- Comey says he's working to ensure e-mail inquiry has resources
- There's `no special set of rules for anybody,' he says
FBI Director James Comey said he feels pressure to make sure that the bureau’s investigation into Hillary Clinton’s use of a private e-mail system is handled properly.
“I remain close to that investigation to ensure that it’s done well and has the resources it needs,” Comey told reporters Wednesday at Federal Bureau of Investigation headquarters in Washington.
He wouldn’t commit to issuing a public report on the investigation when it’s over, a prospect that would leave the inquiry’s findings in doubt unless it results in charges against the former secretary of state or her aides.
Asked if Clinton is receiving special treatment, Comey said there’s “no special set of rules for anybody.”
Brian Fallon, a spokesman for Clinton’s Democratic presidential campaign, told MSNBC on Wednesday that she hasn’t received a request to meet with investigators. Several of her aides have been interviewed, according to reports by news organizations including CNN and the Washington Post. Comey declined to comment on what interviews have been conducted.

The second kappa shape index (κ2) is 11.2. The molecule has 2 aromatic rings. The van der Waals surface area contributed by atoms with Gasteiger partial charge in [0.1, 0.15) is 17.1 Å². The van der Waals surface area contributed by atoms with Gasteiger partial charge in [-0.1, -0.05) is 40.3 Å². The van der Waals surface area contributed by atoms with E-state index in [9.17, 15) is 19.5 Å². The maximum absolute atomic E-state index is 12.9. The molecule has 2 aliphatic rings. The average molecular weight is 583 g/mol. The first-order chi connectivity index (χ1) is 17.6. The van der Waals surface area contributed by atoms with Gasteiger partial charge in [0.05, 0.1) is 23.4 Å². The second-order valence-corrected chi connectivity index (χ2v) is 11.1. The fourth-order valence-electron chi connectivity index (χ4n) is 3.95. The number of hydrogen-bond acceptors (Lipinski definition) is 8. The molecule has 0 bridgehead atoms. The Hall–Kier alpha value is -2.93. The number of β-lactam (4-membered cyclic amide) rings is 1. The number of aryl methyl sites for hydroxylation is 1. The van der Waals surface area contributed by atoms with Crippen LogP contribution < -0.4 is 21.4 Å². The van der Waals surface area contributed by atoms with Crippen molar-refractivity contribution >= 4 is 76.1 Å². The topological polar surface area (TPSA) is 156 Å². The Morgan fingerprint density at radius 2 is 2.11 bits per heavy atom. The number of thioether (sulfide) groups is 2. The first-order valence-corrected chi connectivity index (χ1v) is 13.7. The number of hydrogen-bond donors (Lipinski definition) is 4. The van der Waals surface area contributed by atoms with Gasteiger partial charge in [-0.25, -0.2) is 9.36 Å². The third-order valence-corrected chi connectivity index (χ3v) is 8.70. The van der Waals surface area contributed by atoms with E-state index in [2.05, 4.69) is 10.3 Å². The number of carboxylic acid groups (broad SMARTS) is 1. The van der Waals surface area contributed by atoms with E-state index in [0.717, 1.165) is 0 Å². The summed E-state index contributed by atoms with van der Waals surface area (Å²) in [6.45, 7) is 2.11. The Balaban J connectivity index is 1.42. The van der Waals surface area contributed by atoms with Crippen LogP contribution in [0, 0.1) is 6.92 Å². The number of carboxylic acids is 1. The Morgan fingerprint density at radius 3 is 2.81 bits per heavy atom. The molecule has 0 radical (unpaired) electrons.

Clinton used a private e-mail server in her home to send or receive about 60,000 messages from 2009 to 2013. She and her aides said about half were work-related and turned over to the State Department. They have said the rest, which they deemed personal, were destroyed. Clinton added that she used the system as a matter of convenience, but said that in hindsight she should have used a government system.
Following a review, State Department officials said more than 2,000 of the messages Clinton shared contained classified information, with top-secret information appearing in 22. However, no material was labeled as classified when the e-mails were sent or received. Clinton and her aides say that shows she didn’t do anything wrong.
“I don’t think anything inappropriate was done,” Clinton said in an April 3 interview on NBC’s “Meet the Press.” She added that she was “not at all worried” and that she would be “happy to answer any questions” officials have.
Republicans have said Clinton, the front-runner for the Democratic presidential nomination, broke the law by using classified information on a personal e-mail system. Donald Trump, the presumptive Republican nominee, has referred to her as “Crooked Hillary.”